Virtualisation on mobile devices is becoming more and more of a reality. After last week's VMware release of further details on its forthcoming smartphone hypervisor, Citrix Systems has joined the fray with a mobile version of their application virtualisation software, XenApp.
The new initiative would offer a free XenApp plug-in available from Apple's AppStore that would allow Apple's iPhone to connect to any enterprise applications hosted on a XenApp server. (This functionality will also be available for dozens of Windows Mobile and Symbian devices as well.) It's expected to go online in the first half of next year.
Chris Fleck, Citrix's vice-president of solutions development, said that the move toward XenApp on the iPhone was really motivated by customer demand. The company's Web forums have been deluged with requests for more iPhone compatibility, he said--even from non-Citrix users in the consumer space.
Now is a good time to move virtualisation onto the mobile device, and especially the iPhone, said Fleck. "There's bigger screens, faster networks, and the ability to use 'gestures' to pan and zoom. Before, there was only the small form factor, painfully small screens, and inconsistent networks," he said.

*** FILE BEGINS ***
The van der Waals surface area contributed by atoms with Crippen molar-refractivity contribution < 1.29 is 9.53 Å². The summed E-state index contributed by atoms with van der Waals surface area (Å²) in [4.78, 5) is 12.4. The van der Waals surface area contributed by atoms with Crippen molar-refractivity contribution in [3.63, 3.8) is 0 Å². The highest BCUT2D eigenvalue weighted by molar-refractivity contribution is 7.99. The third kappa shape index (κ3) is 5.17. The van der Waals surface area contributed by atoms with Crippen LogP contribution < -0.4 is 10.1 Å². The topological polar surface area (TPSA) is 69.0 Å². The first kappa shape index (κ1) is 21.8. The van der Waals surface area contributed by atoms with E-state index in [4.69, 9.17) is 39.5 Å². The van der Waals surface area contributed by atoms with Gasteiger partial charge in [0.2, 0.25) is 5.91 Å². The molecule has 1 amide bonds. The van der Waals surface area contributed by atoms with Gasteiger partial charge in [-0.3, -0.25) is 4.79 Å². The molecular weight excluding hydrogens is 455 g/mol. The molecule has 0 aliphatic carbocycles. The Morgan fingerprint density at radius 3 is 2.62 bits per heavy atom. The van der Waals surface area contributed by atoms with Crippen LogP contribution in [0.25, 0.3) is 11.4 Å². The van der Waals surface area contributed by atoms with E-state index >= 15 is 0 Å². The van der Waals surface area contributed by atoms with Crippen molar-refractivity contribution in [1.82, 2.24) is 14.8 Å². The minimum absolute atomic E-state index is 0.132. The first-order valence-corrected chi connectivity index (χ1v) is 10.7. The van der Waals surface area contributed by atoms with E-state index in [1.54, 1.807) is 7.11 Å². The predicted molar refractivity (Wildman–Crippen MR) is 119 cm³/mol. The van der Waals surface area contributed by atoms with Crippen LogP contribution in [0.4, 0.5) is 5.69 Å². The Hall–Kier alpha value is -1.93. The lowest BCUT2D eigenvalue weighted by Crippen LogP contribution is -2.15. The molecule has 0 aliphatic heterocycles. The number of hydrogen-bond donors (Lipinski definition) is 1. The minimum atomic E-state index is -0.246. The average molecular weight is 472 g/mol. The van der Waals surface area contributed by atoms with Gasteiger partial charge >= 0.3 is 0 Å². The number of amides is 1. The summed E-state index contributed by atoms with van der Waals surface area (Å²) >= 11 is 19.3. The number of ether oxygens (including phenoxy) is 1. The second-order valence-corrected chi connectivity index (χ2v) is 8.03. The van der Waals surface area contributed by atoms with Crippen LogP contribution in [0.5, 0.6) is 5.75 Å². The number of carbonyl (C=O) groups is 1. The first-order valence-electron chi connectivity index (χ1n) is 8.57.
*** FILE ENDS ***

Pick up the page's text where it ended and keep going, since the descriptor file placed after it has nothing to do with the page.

This was behind VMware's recent VMware Mobile Virtualisation Platform (MVP) release as well--first mentioned at September's VMWorld conference, VMware released further details last week.
Srinivas Krishnamurti, director of product management and market development with VMware, said that VMware also wanted to cash in on the growing smartphone market. Said Krishnamurti: "Two years ago we looked at the mobile phone market as the next frontier, and we wanted to build a hypervisor on a mobile device. These phones are no longer a communication device, but a computation device."
(VirtualLogix and Open Kernel Labs have also debuted mobile device virtualisation so far.)
The MVP hypervisor will be embedded in certain smartphone models. "We don't expect people to go to our website and download it," said Krishnamurti. "We're speaking with a number of handset and carriers about proof-of-concept right now." With the long lead time of phone manufacturers, he said, the products should arrive in around 12 to 18 months.
"This will also make it easier on the handset makers (as devices can be more OS-agnostic)," said Info-Tech Research senior analyst Group's Mark Tauschek.
Now, Citrix's Fleck said, there will be myriad business-oriented options available to iPhone and other smartphone users, including doctors being able to securely access and update patient information, salespeople being able to check customer files, and the ability to utilise workflow and ERP programs remotely. Security will even be enhanced, he said, as data won't be left on the actual device.